A mere flick of the wrist means lunch is paid for by the chip embedded in the sleeve. Photo: Wayne Taylor
If you're always frantically fishing through your pockets for cash or plastic to pay for coffee or lunch, a world-first suit with a payment microchip embedded in the sleeve could be what you need.
Its Australian makers describe it as “the world's most powerful suit”, and it's not hard to imagine the likes of James Bond or Maxwell Smart raising an eyebrow as you pay for lunch with a mere flick of your stylishly-attired wrist across a payWave terminal.
Menswear retailer MJ Bale devised the concept of sewing a small chip into the sleeve of a prototype run of suits, to see whether its customers would embrace the idea.
MJ Bale managing director Matt Jensen.
Other “wearable technology” innovations such as the face-mounted Google Glass computer have so far met with a mixed reception, but activity-sensing fitness bands worn around the wrist are becoming increasingly popular.
The chip in the sleeve of MJ Bale's “Samurai” suit is invisible and the company's managing director, Matt Jensen, says it was designed to protect the overall appearance of its tailored garments.
“What we wanted to do was look at ways of embracing technology, useability and wearability in a way that also reduces the requirement to carry things around like wallets,” he says.
The MJ Bale Samurai suit that contains a secret weapon - a payWave chip. Photo: Wayne Taylor
“We thought that by putting a Visa payWave-accessible chip into the cuff, that it would not have so much heft or clutter in your pockets that bulk out the suit, altering the form and drape of the jacket.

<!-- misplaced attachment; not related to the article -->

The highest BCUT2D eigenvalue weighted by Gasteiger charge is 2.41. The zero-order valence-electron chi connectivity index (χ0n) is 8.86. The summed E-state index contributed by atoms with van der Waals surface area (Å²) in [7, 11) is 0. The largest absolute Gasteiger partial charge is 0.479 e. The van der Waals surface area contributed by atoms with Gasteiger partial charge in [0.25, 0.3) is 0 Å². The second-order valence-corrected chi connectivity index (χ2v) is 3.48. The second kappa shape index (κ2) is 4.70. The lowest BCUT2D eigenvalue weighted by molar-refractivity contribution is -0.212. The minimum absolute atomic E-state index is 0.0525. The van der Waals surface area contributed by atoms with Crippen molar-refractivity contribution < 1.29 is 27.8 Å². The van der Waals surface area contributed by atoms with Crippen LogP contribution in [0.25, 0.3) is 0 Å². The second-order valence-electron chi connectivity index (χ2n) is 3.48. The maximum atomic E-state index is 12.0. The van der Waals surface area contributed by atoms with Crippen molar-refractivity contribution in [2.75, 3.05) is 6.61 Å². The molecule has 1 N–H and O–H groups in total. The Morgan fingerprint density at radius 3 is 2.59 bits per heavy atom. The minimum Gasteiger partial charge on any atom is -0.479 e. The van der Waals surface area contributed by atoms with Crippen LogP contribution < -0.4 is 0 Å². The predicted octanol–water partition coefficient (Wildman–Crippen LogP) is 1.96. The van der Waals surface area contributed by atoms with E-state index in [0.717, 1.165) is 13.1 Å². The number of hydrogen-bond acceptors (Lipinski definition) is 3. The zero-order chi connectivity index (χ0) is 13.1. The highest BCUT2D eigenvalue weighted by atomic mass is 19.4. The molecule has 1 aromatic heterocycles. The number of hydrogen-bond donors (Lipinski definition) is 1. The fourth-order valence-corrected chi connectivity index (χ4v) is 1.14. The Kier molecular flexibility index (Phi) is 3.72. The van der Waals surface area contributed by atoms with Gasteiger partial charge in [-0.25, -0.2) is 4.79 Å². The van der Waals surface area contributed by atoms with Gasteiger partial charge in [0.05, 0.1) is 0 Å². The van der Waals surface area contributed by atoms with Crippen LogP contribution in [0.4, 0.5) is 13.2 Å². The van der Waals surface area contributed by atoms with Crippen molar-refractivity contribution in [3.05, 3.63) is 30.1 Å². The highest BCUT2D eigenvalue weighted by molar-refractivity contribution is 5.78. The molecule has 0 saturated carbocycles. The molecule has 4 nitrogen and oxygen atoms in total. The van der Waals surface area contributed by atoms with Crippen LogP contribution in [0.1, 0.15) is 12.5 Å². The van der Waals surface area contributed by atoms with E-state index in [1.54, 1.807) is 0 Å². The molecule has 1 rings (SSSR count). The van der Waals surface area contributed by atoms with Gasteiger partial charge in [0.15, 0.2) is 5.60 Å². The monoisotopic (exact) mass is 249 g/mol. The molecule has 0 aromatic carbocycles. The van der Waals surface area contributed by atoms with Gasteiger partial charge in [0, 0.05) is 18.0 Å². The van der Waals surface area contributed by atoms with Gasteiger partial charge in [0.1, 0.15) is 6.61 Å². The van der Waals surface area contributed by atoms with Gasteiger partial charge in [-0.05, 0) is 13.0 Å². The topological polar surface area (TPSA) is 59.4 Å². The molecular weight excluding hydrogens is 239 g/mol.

“People are wearing things closer to the body, and Aussies are generally more athletic people so we want leaner-cut suits. So it does have a benefit there in terms of the silhouette.”
The garment chosen to showcase the “power suit” is among the company's finest – made from 90 per cent Australian Merino wool and 10 per cent cashmere, it is constructed by the company's tailors in Japan. Eventually, though, the technology could be included in any tailored suit the company makes.
It initially takes a couple of swipes and a slightly awkward (and possibly pretentious) wrist movement to enact a transaction, although the manoeuvre becomes more intuitive with practice.
The chip suffers no ill-effects from dry-cleaning, and Jensen says there's no greater risk of accidentally picking up the tab for lunch via an extravagant hand gesture than there would be with any payWave-enabled credit card in your hand.
MJ Bale teamed up with Visa and Queensland-based Heritage Bank for the pilot program but Jensen says eventually banks of the customer's choice would need to become involved if it put the payWave option into production.
“We're really trialling it, seeing how much traction it could get, and then from there we would develop things further,” Jensen says. “There's quite a bit of security measures that goes into the background of this.”
Security issues notwithstanding, it's not difficult to imagine microchips eventually being embedded into clothing, handbags or wristbands that could contain not just a payment option but also driver's licence, passport or workplace security access details that could make wallets and purses obsolete.
“I think there's more of this to come in clothing. Wearable technology is a really interesting part of our market for brands that build clothing,” Jensen says.
“We're still looking for other things that deliver technological or efficiency benefits to the wearer. Heat retention, water repellency, or more technological advances like how to interact with your iPhone - that is a more interesting use of technology while you're wearing it.”